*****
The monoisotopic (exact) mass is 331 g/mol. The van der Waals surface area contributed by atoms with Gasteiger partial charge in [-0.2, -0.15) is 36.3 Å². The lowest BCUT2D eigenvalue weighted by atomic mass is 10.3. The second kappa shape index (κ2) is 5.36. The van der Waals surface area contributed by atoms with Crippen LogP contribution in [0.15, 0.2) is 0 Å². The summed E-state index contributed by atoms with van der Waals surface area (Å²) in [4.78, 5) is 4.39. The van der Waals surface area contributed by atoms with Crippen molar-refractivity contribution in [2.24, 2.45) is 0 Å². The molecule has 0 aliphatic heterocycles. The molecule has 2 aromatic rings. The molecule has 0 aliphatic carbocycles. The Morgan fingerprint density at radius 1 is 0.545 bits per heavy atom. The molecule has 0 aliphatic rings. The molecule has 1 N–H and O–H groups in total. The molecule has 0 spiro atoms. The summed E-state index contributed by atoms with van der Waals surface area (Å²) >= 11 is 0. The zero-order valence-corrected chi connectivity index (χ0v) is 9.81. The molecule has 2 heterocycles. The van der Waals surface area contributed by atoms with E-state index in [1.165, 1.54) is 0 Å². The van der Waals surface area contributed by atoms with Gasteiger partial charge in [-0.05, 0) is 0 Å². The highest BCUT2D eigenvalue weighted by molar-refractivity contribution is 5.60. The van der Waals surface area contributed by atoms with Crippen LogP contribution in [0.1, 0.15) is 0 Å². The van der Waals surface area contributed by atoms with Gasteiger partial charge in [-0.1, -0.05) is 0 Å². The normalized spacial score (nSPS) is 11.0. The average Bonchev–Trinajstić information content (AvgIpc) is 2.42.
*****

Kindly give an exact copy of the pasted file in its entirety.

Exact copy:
The monoisotopic (exact) mass is 331 g/mol. The van der Waals surface area contributed by atoms with Gasteiger partial charge in [-0.2, -0.15) is 36.3 Å². The lowest BCUT2D eigenvalue weighted by atomic mass is 10.3. The second kappa shape index (κ2) is 5.36. The van der Waals surface area contributed by atoms with Crippen LogP contribution in [0.15, 0.2) is 0 Å². The summed E-state index contributed by atoms with van der Waals surface area (Å²) in [4.78, 5) is 4.39. The van der Waals surface area contributed by atoms with Crippen molar-refractivity contribution in [2.24, 2.45) is 0 Å². The molecule has 0 aliphatic heterocycles. The molecule has 2 aromatic rings. The molecule has 0 aliphatic carbocycles. The Morgan fingerprint density at radius 1 is 0.545 bits per heavy atom. The molecule has 0 aliphatic rings. The molecule has 1 N–H and O–H groups in total. The molecule has 0 spiro atoms. The summed E-state index contributed by atoms with van der Waals surface area (Å²) >= 11 is 0. The zero-order valence-corrected chi connectivity index (χ0v) is 9.81. The molecule has 2 heterocycles. The van der Waals surface area contributed by atoms with E-state index in [1.165, 1.54) is 0 Å². The van der Waals surface area contributed by atoms with Gasteiger partial charge in [-0.05, 0) is 0 Å². The highest BCUT2D eigenvalue weighted by molar-refractivity contribution is 5.60. The van der Waals surface area contributed by atoms with Crippen LogP contribution in [0.1, 0.15) is 0 Å². The van der Waals surface area contributed by atoms with Gasteiger partial charge in [-0.1, -0.05) is 0 Å². The normalized spacial score (nSPS) is 11.0. The average Bonchev–Trinajstić information content (AvgIpc) is 2.42.